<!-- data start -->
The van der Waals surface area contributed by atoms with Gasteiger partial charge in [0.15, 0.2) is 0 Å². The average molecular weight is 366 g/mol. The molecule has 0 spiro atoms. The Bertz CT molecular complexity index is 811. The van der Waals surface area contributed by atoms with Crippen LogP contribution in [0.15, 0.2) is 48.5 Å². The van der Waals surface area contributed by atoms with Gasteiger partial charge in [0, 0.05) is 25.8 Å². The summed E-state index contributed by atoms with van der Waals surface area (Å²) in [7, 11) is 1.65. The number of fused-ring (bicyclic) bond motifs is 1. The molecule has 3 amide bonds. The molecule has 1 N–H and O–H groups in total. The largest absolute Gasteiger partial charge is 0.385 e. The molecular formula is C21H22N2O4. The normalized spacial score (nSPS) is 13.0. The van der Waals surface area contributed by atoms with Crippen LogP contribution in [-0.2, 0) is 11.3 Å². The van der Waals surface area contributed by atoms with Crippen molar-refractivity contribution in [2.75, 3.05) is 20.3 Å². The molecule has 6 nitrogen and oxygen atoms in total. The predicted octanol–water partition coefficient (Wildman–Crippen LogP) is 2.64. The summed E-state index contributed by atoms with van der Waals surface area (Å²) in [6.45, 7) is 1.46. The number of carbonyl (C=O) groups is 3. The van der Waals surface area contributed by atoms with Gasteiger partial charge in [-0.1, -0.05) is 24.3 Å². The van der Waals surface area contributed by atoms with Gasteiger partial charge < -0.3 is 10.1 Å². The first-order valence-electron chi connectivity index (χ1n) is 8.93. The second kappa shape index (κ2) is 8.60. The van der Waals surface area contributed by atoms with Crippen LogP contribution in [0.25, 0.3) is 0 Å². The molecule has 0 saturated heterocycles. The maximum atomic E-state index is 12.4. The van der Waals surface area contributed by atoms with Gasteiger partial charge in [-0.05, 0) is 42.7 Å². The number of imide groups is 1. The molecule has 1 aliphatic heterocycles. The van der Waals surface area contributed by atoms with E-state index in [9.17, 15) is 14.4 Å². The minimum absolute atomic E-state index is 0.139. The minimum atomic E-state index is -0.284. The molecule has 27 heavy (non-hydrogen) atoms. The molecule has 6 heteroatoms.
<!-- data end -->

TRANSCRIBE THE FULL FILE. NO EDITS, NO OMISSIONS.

The van der Waals surface area contributed by atoms with Gasteiger partial charge in [0.15, 0.2) is 0 Å². The average molecular weight is 366 g/mol. The molecule has 0 spiro atoms. The Bertz CT molecular complexity index is 811. The van der Waals surface area contributed by atoms with Crippen LogP contribution in [0.15, 0.2) is 48.5 Å². The van der Waals surface area contributed by atoms with Gasteiger partial charge in [0, 0.05) is 25.8 Å². The summed E-state index contributed by atoms with van der Waals surface area (Å²) in [7, 11) is 1.65. The number of fused-ring (bicyclic) bond motifs is 1. The molecule has 3 amide bonds. The molecule has 1 N–H and O–H groups in total. The largest absolute Gasteiger partial charge is 0.385 e. The molecular formula is C21H22N2O4. The normalized spacial score (nSPS) is 13.0. The van der Waals surface area contributed by atoms with Crippen LogP contribution in [-0.2, 0) is 11.3 Å². The van der Waals surface area contributed by atoms with Crippen molar-refractivity contribution in [2.75, 3.05) is 20.3 Å². The molecule has 6 nitrogen and oxygen atoms in total. The predicted octanol–water partition coefficient (Wildman–Crippen LogP) is 2.64. The summed E-state index contributed by atoms with van der Waals surface area (Å²) in [6.45, 7) is 1.46. The number of carbonyl (C=O) groups is 3. The van der Waals surface area contributed by atoms with Gasteiger partial charge in [-0.1, -0.05) is 24.3 Å². The van der Waals surface area contributed by atoms with Gasteiger partial charge < -0.3 is 10.1 Å². The first-order valence-electron chi connectivity index (χ1n) is 8.93. The second kappa shape index (κ2) is 8.60. The van der Waals surface area contributed by atoms with Crippen LogP contribution in [0.25, 0.3) is 0 Å². The molecule has 0 saturated heterocycles. The maximum atomic E-state index is 12.4. The van der Waals surface area contributed by atoms with Gasteiger partial charge in [-0.05, 0) is 42.7 Å². The number of imide groups is 1. The molecule has 1 aliphatic heterocycles. The van der Waals surface area contributed by atoms with E-state index in [9.17, 15) is 14.4 Å². The minimum absolute atomic E-state index is 0.139. The minimum atomic E-state index is -0.284. The molecule has 27 heavy (non-hydrogen) atoms. The molecule has 6 heteroatoms.